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#37

Climate change is killing off our old forests creating a vicious feedback loop, read about the new study below 

https://api.nationalgeographic.com/distr...ssion=true
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United Kingdom Sully Offline
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How climate change is making baobab trees more susceptible to elephants 

https://news.mongabay.com/2020/05/they-s...ssion=true
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United Kingdom Sully Offline
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United States Polar Offline
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(06-10-2020, 12:05 AM)Sully Wrote: How climate change is making baobab trees more susceptible to elephants 

https://news.mongabay.com/2020/05/they-s...ssion=true

Southern Africa, from what I read, seems to be facing the harshest consequences of climate change. Lots of simultaneous flooding and desertification in Mozambique, huge shortage of potable water in South Africa, rapid flora destruction in the grasslands in the region. This isn't looking good.
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Malaysia scilover Offline
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#41

Climate changes happened every day yet people still taught that the earth is okay with that. Absolute no, we are in the middle of something that if we do nothing of all the habits of doesn't care about the world and continue to make pollution, we might see the end of the world soon.
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United Kingdom Sully Offline
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Humans have altered North America’s ecosystems more than melting glaciers

Recent human activity, including agriculture, has had a greater impact on North America’s plants and animals than even the glaciers that retreated more than 10,000 years ago. Those findings, presented this week at the virtual annual meeting of the Ecological Society of America, reveal that more North American forests and grasslands have abruptly disappeared in the past 250 years than in the previous 14,000 years, likely as a result of human activity. The authors say the new work, based on hundreds of fossilized pollen samples, supports the establishment of a new epoch in geological history known as the Anthropocene, with a start date in the past 250 years.
“It’s hard to overemphasize how profound the effects of ending a glacial cycle are,” says Zak Ratajczak, an ecologist at Kansas State University, Manhattan, who was not involved with the work. “So for humans to have that kind of impact is pretty amazing.”
For more than 10 years, researchers have debated when humans started to make their mark on the planet. Some argue agriculture transformed landscapes thousands of years ago, disrupting previously stable interactions between plants and animals. Others argue the launch of large-scale mining and smelting operations—seen in glacial records going back thousands of years—means the Anthropocene predates the industrial revolution. For geologists, however, the epoch starts with a different signal: nuclear explosions and a sharp uptick in fossil fuel use in the mid–20th century.

But some skeptics suggest the ice ages have had an even greater effect on the world’s ecosystems. To test that idea, Stanford University paleoecologist M. Allison Stegner turned to Neotoma, a decade-old fossil database that combines records from thousands of sites around the world. Her question: When—and how abruptly—did ecosystems change in North America over the past 14,000 years? Climate-altering glaciers, which started their retreat roughly 20,000 years ago, pulsed back during a cold period called the Younger Dryas, from about 12,800 until 11,700 years ago. After that, North America abruptly warmed, marking the beginning of our current epoch, the Holocene.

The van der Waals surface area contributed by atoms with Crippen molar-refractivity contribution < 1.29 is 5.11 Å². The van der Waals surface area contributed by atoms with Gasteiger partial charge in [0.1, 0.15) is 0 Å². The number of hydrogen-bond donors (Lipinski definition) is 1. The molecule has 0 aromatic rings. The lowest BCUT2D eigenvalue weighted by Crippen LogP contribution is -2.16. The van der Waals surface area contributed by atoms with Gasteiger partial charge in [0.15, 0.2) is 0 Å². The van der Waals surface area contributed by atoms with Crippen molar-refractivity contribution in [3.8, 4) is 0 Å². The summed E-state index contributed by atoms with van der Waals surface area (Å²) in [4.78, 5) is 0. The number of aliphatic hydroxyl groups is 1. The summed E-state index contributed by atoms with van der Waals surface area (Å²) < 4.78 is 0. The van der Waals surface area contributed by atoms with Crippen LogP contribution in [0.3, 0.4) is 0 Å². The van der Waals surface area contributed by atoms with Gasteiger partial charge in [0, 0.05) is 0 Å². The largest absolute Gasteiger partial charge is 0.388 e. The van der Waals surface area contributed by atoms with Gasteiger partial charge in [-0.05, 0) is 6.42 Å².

To answer her question, Stegner and colleagues looked at how vegetation shifted in locations across North America, using fossilized pollen to determine which species of plants were present at any given time. From 1900 records of mud cores drilled from lake bottom, Stegner found 400 with enough fossil pollen—and accurate enough dating—to analyze.

She and her colleagues then tracked how the mix of pollen in each core changed over time, paying close attention to abrupt shifts. Such shifts can mark the transformation of an entire ecosystem, for example, when a grassland becomes a forest or when a spruce forest changes into an oak forest. Looking at 250-year intervals, the researchers ran two types of statistical analyses that separately picked out temporary and long-term disruptions. “Allison used some very creative and rigorous methods,” says Jennifer McGuire, a paleoecologist at the Georgia Institute of Technology who was not involved with the work.

When the last ice age ended, forests and grasslands regrew across North America, creating a landscape that remained stable for thousands of years. But humans have changed all that, Stegner reports this week. Her team found just 10 abrupt changes per 250 years for every 100 sites from 11,000 years ago to about 1700 C.E. But that number doubled, to 20 abrupt changes per 100 sites, in the 250-year interval between 1700 and 1950. When the ice sheets of the Younger Dryas retreated, starting about 12,000 years ago, that number was 15. This suggests, Stegner says, that human activity starting 250 years ago—from land use change to pollution and perhaps even climate change—had more of an impact on ecosystems than the last glaciers.

The researchers also analyzed whether some regions have changed more swiftly than others. Over the past 250 years the U.S. Midwest, Southwest, and Southeast have undergone massive shifts from forest, grassland, and desert ecosystems to agriculture and tree plantations, she says. In contrast, Alaska, northern Canada, and parts of the Pacific Northwest underwent more changes as the glaciers melted than in the past 250 years.